In some women, menstrual periods are associated with symptoms severe enough to disrupt their normal daily life. Such signs may appear within 14 days prior to the beginning of a period. Up to 15 percent of adverse PMS symptom sufferers report having nausea, dizziness, hot flashes, cramping, insomnia or depressed moods.

Even though the connection between PMS and blood pressure changes had not been scientifically proven before, today most papers agree that they have many risk factors in common and apparently share a certain number of mechanisms.

High Blood Pressure during Menstrual Cycle

In fact, at least several American studies have shown that some circulatory problems are indeed linked to high blood pressure and related symptoms that women experience during menstrual cycles. Statistically speaking, heart disease, heart attacks, and stroke, as well as hypertension are about 40 percent more likely to occur in females suffering from severe symptoms of PMS.

Furthermore, the risk group mainly consists of women under 40 years of age, who show the largest tendency to experience high blood pressure in connection with their premenstrual syndrome. The risk is significantly increased in cases of overweight, high sodium consumption, as well as in heavy eaters, smokers and those women leading a sedentary lifestyle. All this points us to a conclusion that heart health should be of a great concern to women who tend to experience the bothering side effects during their period.

Dizziness during Periods

In nearly three out of four women PMS comes to a peak around their mid-20s. Hormone fluctuations are the main reason those unpleasant symptoms are triggered. Aside from cramps, bloating and headaches the most usual symptom, probably, is dizziness. Normally, it does not last long and wears off after a few minutes.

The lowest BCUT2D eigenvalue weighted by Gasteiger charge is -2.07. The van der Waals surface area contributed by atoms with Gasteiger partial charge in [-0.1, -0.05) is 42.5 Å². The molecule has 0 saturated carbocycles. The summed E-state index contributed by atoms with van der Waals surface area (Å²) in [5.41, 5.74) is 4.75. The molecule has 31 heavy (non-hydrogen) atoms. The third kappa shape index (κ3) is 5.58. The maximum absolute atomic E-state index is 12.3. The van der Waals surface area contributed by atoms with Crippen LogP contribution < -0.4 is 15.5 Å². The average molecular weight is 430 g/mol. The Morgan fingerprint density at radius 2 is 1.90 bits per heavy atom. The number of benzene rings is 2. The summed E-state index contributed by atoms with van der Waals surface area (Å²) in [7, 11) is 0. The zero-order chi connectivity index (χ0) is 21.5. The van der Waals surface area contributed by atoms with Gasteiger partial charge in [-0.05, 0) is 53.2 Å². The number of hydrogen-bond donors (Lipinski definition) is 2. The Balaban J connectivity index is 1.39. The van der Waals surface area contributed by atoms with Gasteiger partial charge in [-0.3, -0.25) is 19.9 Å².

What is important to know at the same time, is that, in terms of health risk, period-related dizziness is not something to be worried about. Sometimes, however, you may feel strongly lightheaded or like it is going to throw you off balance. Those feelings are caused by an abrupt drop in your blood pressure, the same that happens when you stand up too quickly or eat a big meal.

Maintaining Healthy Blood Pressure

On the whole, the blood pressure level women should aim for is 120 systolic (the volume of blood being pumped out of the heart on full contraction) and 80 diastolic (the volume of blood that is pumped to the body when the heart is resting without contracting). Still, both these limits vary from person to person causing differences in individual optimal blood pressure levels.

Sometimes, the amplified responses to menstrual changes in your body may increase the risk of fainting. Women who are susceptible to fainting during their period are advised to plan their routine accordingly so that not to get traumatized. Appropriate body hydration is essential as well as avoiding getting overheated. Make sure you also introduce other significant lifestyle changes, such as eating healthily, reducing sodium in your diet and cutting back on caffeine. All this will allow you to maintain healthy blood pressure levels and make for your general well-being.

Author's Bio: 

Blood pressure fluctuations depend on different factors. To know more about the causes of high blood pressure, visit